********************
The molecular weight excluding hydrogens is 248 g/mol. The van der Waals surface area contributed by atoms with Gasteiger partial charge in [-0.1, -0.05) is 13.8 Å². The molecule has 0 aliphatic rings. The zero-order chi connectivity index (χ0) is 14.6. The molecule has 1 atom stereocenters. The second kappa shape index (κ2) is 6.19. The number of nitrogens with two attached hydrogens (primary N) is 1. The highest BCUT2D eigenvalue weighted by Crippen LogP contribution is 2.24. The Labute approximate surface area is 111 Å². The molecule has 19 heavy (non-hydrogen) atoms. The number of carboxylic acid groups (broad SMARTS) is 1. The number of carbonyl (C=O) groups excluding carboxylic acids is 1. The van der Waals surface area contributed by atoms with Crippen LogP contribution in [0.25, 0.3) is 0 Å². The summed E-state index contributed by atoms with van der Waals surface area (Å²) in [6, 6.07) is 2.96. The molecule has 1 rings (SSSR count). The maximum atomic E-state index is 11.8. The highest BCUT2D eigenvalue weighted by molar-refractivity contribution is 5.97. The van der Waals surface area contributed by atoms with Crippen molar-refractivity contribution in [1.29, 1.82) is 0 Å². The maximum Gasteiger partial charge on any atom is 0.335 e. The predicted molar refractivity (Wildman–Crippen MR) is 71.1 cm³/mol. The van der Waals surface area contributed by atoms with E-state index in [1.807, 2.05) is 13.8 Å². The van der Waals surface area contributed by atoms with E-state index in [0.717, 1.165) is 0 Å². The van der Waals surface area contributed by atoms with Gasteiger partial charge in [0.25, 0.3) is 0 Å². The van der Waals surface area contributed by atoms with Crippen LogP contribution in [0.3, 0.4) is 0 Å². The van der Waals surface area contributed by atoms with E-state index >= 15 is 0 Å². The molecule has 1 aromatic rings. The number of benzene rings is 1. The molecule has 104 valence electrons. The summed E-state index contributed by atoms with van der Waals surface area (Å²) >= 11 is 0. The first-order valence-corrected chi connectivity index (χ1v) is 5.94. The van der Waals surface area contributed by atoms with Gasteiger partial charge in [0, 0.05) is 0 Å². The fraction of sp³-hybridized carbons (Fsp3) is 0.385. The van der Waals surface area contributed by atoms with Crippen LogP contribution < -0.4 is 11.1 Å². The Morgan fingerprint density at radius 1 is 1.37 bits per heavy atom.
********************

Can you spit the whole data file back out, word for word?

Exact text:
The molecular weight excluding hydrogens is 248 g/mol. The van der Waals surface area contributed by atoms with Gasteiger partial charge in [-0.1, -0.05) is 13.8 Å². The molecule has 0 aliphatic rings. The zero-order chi connectivity index (χ0) is 14.6. The molecule has 1 atom stereocenters. The second kappa shape index (κ2) is 6.19. The number of nitrogens with two attached hydrogens (primary N) is 1. The highest BCUT2D eigenvalue weighted by Crippen LogP contribution is 2.24. The Labute approximate surface area is 111 Å². The molecule has 19 heavy (non-hydrogen) atoms. The number of carboxylic acid groups (broad SMARTS) is 1. The number of carbonyl (C=O) groups excluding carboxylic acids is 1. The van der Waals surface area contributed by atoms with Crippen LogP contribution in [0.25, 0.3) is 0 Å². The summed E-state index contributed by atoms with van der Waals surface area (Å²) in [6, 6.07) is 2.96. The molecule has 1 rings (SSSR count). The maximum atomic E-state index is 11.8. The highest BCUT2D eigenvalue weighted by molar-refractivity contribution is 5.97. The van der Waals surface area contributed by atoms with Crippen molar-refractivity contribution in [1.29, 1.82) is 0 Å². The maximum Gasteiger partial charge on any atom is 0.335 e. The predicted molar refractivity (Wildman–Crippen MR) is 71.1 cm³/mol. The van der Waals surface area contributed by atoms with E-state index in [1.807, 2.05) is 13.8 Å². The van der Waals surface area contributed by atoms with E-state index in [0.717, 1.165) is 0 Å². The van der Waals surface area contributed by atoms with Gasteiger partial charge in [0.25, 0.3) is 0 Å². The van der Waals surface area contributed by atoms with Crippen LogP contribution in [0.3, 0.4) is 0 Å². The van der Waals surface area contributed by atoms with E-state index >= 15 is 0 Å². The molecule has 1 aromatic rings. The number of benzene rings is 1. The molecule has 104 valence electrons. The summed E-state index contributed by atoms with van der Waals surface area (Å²) >= 11 is 0. The first-order valence-corrected chi connectivity index (χ1v) is 5.94. The van der Waals surface area contributed by atoms with Gasteiger partial charge in [0, 0.05) is 0 Å². The fraction of sp³-hybridized carbons (Fsp3) is 0.385. The van der Waals surface area contributed by atoms with Crippen LogP contribution < -0.4 is 11.1 Å². The Morgan fingerprint density at radius 1 is 1.37 bits per heavy atom.